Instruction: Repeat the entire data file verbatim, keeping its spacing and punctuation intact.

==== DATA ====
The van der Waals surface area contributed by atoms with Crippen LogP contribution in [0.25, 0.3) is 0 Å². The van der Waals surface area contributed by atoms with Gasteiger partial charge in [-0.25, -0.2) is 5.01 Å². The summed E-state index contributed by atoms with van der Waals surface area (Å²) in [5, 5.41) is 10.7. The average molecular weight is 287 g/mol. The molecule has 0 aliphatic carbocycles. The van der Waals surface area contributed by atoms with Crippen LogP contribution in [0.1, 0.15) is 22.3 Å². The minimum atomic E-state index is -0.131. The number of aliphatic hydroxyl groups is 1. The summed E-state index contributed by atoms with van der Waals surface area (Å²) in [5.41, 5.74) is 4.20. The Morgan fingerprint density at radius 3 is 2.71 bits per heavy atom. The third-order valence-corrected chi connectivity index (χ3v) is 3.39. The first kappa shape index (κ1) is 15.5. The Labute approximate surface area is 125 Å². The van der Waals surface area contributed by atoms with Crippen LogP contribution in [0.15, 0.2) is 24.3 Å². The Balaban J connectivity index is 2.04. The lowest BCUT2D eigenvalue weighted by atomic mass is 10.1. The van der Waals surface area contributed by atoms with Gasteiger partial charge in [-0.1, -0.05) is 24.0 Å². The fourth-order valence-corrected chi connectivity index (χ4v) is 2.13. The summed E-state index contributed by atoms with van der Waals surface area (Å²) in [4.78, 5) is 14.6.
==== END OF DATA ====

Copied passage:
The van der Waals surface area contributed by atoms with Crippen LogP contribution in [0.25, 0.3) is 0 Å². The van der Waals surface area contributed by atoms with Gasteiger partial charge in [-0.25, -0.2) is 5.01 Å². The summed E-state index contributed by atoms with van der Waals surface area (Å²) in [5, 5.41) is 10.7. The average molecular weight is 287 g/mol. The molecule has 0 aliphatic carbocycles. The van der Waals surface area contributed by atoms with Crippen LogP contribution in [0.1, 0.15) is 22.3 Å². The minimum atomic E-state index is -0.131. The number of aliphatic hydroxyl groups is 1. The summed E-state index contributed by atoms with van der Waals surface area (Å²) in [5.41, 5.74) is 4.20. The Morgan fingerprint density at radius 3 is 2.71 bits per heavy atom. The third-order valence-corrected chi connectivity index (χ3v) is 3.39. The first kappa shape index (κ1) is 15.5. The Labute approximate surface area is 125 Å². The van der Waals surface area contributed by atoms with Crippen LogP contribution in [0.15, 0.2) is 24.3 Å². The Balaban J connectivity index is 2.04. The lowest BCUT2D eigenvalue weighted by atomic mass is 10.1. The van der Waals surface area contributed by atoms with Gasteiger partial charge in [-0.1, -0.05) is 24.0 Å². The fourth-order valence-corrected chi connectivity index (χ4v) is 2.13. The summed E-state index contributed by atoms with van der Waals surface area (Å²) in [4.78, 5) is 14.6.